Sample of Research Publications and Data Sets Used

Author TeamData Set UsedSelected Findings
Okoro et al49Behavioral Risk Factor Surveillance System survey32.6% of adults report firearms in or around their home; 1.69 million children and youth (<18 y) were living with loaded and unlocked household firearms
Kalesan et al50CDC WISQARS31 672 firearm-related deaths occurred in 2010; 3 state laws most strongly associated with reduced overall firearm mortality were universal background checks for firearm purchase (multivariable incidence rate ratio 0.39 [95% CI 0.23–0.67]; P = .001), ammunition background checks (multivariable incidence rate ratio 0.18 [95% CI 0.09–0.36]; P < .0001), and identification requirement for firearms (multivariable incidence rate ratio 0.16 [95% CI 0.09–0.29]; P < .0001)
Goyal et al38CDC WISQARS, Brady gun score21 241 children died of firearm-related injuries during the 5-y period; states with stricter gun laws had lower rates of firearm-related pediatric mortality (adjusted incident rate ratio 0.96 [95% CI 0.93–0.99])
Patel et al51Nationwide Emergency Department Sample111 839 ED visits for pediatric firearm-related injuries; rates of visits varied by region: lowest rate in the Northeast and highest rate in the South (40.0 [95% CI 34–45] and 70.8 [95% CI 63.7–76.9] per 100 000 ED visits, respectively); compared with the Northeast, odds of firearm-related ED visits were higher in the Midwest (aOR, 1.8; 95% CI 1.4–2.3), West (aOR, 2.5; 95% CI 2.0–3.2), and South (aOR, 1.9; 95% CI 1.5–2.4)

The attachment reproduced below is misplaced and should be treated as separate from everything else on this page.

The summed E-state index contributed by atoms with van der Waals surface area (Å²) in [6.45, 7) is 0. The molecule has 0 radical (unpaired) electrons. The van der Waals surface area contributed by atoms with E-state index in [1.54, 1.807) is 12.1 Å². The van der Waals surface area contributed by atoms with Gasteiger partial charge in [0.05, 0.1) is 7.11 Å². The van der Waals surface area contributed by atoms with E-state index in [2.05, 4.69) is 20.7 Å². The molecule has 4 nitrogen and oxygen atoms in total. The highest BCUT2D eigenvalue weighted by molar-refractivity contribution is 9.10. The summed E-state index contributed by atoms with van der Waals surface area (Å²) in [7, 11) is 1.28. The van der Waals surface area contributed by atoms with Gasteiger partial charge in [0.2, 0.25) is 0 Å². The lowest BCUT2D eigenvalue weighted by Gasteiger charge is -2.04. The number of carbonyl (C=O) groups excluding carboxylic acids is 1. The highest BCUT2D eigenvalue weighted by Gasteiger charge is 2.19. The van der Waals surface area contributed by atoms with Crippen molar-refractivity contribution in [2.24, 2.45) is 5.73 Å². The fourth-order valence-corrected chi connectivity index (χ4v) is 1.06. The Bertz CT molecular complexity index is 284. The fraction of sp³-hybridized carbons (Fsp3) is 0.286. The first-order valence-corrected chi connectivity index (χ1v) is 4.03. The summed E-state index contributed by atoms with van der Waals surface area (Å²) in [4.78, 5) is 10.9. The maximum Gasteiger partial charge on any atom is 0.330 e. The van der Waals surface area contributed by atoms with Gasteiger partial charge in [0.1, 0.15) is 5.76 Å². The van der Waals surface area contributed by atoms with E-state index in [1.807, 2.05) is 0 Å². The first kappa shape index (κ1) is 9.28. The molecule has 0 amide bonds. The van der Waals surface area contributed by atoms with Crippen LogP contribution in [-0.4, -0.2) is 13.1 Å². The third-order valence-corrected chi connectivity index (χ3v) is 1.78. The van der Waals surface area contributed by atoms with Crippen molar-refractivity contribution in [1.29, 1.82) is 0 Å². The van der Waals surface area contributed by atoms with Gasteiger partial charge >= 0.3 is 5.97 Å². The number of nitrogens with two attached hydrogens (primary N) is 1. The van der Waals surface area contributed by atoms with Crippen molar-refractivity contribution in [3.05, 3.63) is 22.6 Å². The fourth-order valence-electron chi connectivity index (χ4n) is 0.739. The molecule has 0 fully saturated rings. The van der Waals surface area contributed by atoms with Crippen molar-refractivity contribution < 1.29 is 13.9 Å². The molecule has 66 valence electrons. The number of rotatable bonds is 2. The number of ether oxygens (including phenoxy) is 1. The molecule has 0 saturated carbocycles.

Fowler et al20National Vital Statistics System, National Electronic Injury Surveillance System, and National Violent Death Reporting SystemNearly 1300 children died, and 5790 were treated for gunshot wounds each year; rates of firearm homicide among children were higher in many Southern states and parts of the Midwest relative to other parts of the country; firearm suicides were more dispersed across the United States, with some of the highest rates occurring in Western states
Joudi et al52Kids’ Inpatient Database275 cases identified with a 7.5% mortality rate; incidence peaked at 1.0 per 100 000 admissions in 2006, which is significantly increased from a low 0.2 per 100 000 admissions in 1997 (P < .001)
Srinivasan et al53National Hospital Ambulatory Medical Care Survey198 969 visits (0.06%; 95% CI 120 727–277 211) were for firearm injuries; fatal firearm injuries accounted for 2% of these visits; 36% were intentionally inflicted; there were increased odds of firearm injuries to men (OR 10.2; 95% CI 5.1–20.5), black children and adolescents (0–19 y) (OR 3.2; 95% CI 1.5–6.7), and adolescents 12–19 y old (all races) (OR 16.6; 95% CI 6.3–44.3) on multivariable analysis
  • aOR, adjusted odds ratio; CI, confidence interval; OR, odds ratio; WISQARS, Web-Based Injury Statistics Query and Reporting System.